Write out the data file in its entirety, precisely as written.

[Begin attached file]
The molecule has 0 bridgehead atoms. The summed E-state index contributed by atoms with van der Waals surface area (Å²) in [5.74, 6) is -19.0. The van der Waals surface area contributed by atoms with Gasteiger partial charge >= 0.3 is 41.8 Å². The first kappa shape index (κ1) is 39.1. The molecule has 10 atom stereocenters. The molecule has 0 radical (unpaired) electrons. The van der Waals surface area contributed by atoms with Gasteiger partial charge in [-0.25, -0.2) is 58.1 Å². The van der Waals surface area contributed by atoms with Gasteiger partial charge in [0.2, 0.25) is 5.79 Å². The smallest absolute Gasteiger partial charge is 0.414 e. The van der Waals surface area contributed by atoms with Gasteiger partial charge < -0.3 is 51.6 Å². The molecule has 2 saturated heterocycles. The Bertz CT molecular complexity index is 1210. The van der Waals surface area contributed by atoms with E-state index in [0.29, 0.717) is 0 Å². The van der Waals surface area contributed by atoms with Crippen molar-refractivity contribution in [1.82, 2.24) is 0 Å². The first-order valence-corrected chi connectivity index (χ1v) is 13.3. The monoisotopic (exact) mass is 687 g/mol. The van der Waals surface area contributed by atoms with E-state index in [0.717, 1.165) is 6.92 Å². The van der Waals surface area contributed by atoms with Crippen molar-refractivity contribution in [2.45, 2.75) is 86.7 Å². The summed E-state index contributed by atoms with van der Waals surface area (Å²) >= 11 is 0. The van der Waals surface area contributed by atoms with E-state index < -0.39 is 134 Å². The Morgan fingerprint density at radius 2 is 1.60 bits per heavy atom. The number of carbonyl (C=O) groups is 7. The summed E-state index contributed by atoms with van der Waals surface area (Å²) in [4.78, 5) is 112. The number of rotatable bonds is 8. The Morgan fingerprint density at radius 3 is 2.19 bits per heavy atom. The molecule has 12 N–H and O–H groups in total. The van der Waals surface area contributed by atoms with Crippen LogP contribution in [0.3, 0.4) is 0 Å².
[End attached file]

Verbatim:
The molecule has 0 bridgehead atoms. The summed E-state index contributed by atoms with van der Waals surface area (Å²) in [5.74, 6) is -19.0. The van der Waals surface area contributed by atoms with Gasteiger partial charge >= 0.3 is 41.8 Å². The first kappa shape index (κ1) is 39.1. The molecule has 10 atom stereocenters. The molecule has 0 radical (unpaired) electrons. The van der Waals surface area contributed by atoms with Gasteiger partial charge in [-0.25, -0.2) is 58.1 Å². The van der Waals surface area contributed by atoms with Gasteiger partial charge in [0.2, 0.25) is 5.79 Å². The smallest absolute Gasteiger partial charge is 0.414 e. The van der Waals surface area contributed by atoms with Gasteiger partial charge < -0.3 is 51.6 Å². The molecule has 2 saturated heterocycles. The Bertz CT molecular complexity index is 1210. The van der Waals surface area contributed by atoms with E-state index in [0.29, 0.717) is 0 Å². The van der Waals surface area contributed by atoms with Crippen molar-refractivity contribution in [1.82, 2.24) is 0 Å². The first-order valence-corrected chi connectivity index (χ1v) is 13.3. The monoisotopic (exact) mass is 687 g/mol. The van der Waals surface area contributed by atoms with E-state index in [0.717, 1.165) is 6.92 Å². The van der Waals surface area contributed by atoms with Crippen molar-refractivity contribution in [2.45, 2.75) is 86.7 Å². The summed E-state index contributed by atoms with van der Waals surface area (Å²) >= 11 is 0. The van der Waals surface area contributed by atoms with E-state index < -0.39 is 134 Å². The Morgan fingerprint density at radius 2 is 1.60 bits per heavy atom. The number of carbonyl (C=O) groups is 7. The summed E-state index contributed by atoms with van der Waals surface area (Å²) in [4.78, 5) is 112. The number of rotatable bonds is 8. The Morgan fingerprint density at radius 3 is 2.19 bits per heavy atom. The molecule has 12 N–H and O–H groups in total. The van der Waals surface area contributed by atoms with Crippen LogP contribution in [0.3, 0.4) is 0 Å².